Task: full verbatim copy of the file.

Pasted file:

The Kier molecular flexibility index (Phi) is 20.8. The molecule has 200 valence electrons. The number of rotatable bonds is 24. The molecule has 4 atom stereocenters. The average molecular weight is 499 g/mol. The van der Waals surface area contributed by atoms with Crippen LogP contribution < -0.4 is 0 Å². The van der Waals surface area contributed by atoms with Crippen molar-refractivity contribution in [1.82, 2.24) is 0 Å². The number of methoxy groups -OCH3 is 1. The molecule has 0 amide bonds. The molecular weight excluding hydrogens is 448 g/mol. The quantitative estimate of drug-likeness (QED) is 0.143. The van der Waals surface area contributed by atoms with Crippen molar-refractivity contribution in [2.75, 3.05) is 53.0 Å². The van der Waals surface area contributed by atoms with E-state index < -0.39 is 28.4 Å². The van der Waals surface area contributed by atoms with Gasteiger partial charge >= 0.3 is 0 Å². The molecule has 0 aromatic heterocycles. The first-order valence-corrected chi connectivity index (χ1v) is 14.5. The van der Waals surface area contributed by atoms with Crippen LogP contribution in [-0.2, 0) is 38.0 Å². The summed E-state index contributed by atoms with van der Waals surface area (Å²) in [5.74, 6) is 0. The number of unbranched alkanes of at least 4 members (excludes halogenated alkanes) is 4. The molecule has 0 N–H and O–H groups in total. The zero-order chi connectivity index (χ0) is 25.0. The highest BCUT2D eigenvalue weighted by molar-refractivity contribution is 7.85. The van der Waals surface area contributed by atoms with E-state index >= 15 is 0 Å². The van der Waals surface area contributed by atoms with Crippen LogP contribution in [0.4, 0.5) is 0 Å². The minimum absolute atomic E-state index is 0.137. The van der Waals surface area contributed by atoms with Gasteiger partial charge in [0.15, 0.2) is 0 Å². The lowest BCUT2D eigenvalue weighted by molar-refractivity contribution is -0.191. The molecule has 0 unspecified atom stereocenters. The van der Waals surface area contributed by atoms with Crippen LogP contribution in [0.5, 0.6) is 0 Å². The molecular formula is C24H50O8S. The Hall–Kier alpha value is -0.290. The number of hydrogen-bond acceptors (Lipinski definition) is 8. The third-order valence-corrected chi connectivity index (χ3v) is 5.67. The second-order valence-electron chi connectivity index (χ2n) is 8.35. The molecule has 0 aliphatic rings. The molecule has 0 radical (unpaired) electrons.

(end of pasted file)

The Kier molecular flexibility index (Phi) is 20.8. The molecule has 200 valence electrons. The number of rotatable bonds is 24. The molecule has 4 atom stereocenters. The average molecular weight is 499 g/mol. The van der Waals surface area contributed by atoms with Crippen LogP contribution < -0.4 is 0 Å². The van der Waals surface area contributed by atoms with Crippen molar-refractivity contribution in [1.82, 2.24) is 0 Å². The number of methoxy groups -OCH3 is 1. The molecule has 0 amide bonds. The molecular weight excluding hydrogens is 448 g/mol. The quantitative estimate of drug-likeness (QED) is 0.143. The van der Waals surface area contributed by atoms with Crippen molar-refractivity contribution in [2.75, 3.05) is 53.0 Å². The van der Waals surface area contributed by atoms with E-state index < -0.39 is 28.4 Å². The van der Waals surface area contributed by atoms with Gasteiger partial charge >= 0.3 is 0 Å². The molecule has 0 aromatic heterocycles. The first-order valence-corrected chi connectivity index (χ1v) is 14.5. The van der Waals surface area contributed by atoms with Crippen LogP contribution in [-0.2, 0) is 38.0 Å². The summed E-state index contributed by atoms with van der Waals surface area (Å²) in [5.74, 6) is 0. The number of unbranched alkanes of at least 4 members (excludes halogenated alkanes) is 4. The molecule has 0 N–H and O–H groups in total. The zero-order chi connectivity index (χ0) is 25.0. The highest BCUT2D eigenvalue weighted by molar-refractivity contribution is 7.85. The van der Waals surface area contributed by atoms with E-state index >= 15 is 0 Å². The van der Waals surface area contributed by atoms with Crippen LogP contribution in [0.4, 0.5) is 0 Å². The minimum absolute atomic E-state index is 0.137. The van der Waals surface area contributed by atoms with Gasteiger partial charge in [0.15, 0.2) is 0 Å². The lowest BCUT2D eigenvalue weighted by molar-refractivity contribution is -0.191. The molecule has 0 unspecified atom stereocenters. The van der Waals surface area contributed by atoms with Crippen LogP contribution in [0.5, 0.6) is 0 Å². The molecular formula is C24H50O8S. The Hall–Kier alpha value is -0.290. The number of hydrogen-bond acceptors (Lipinski definition) is 8. The third-order valence-corrected chi connectivity index (χ3v) is 5.67. The second-order valence-electron chi connectivity index (χ2n) is 8.35. The molecule has 0 aliphatic rings. The molecule has 0 radical (unpaired) electrons.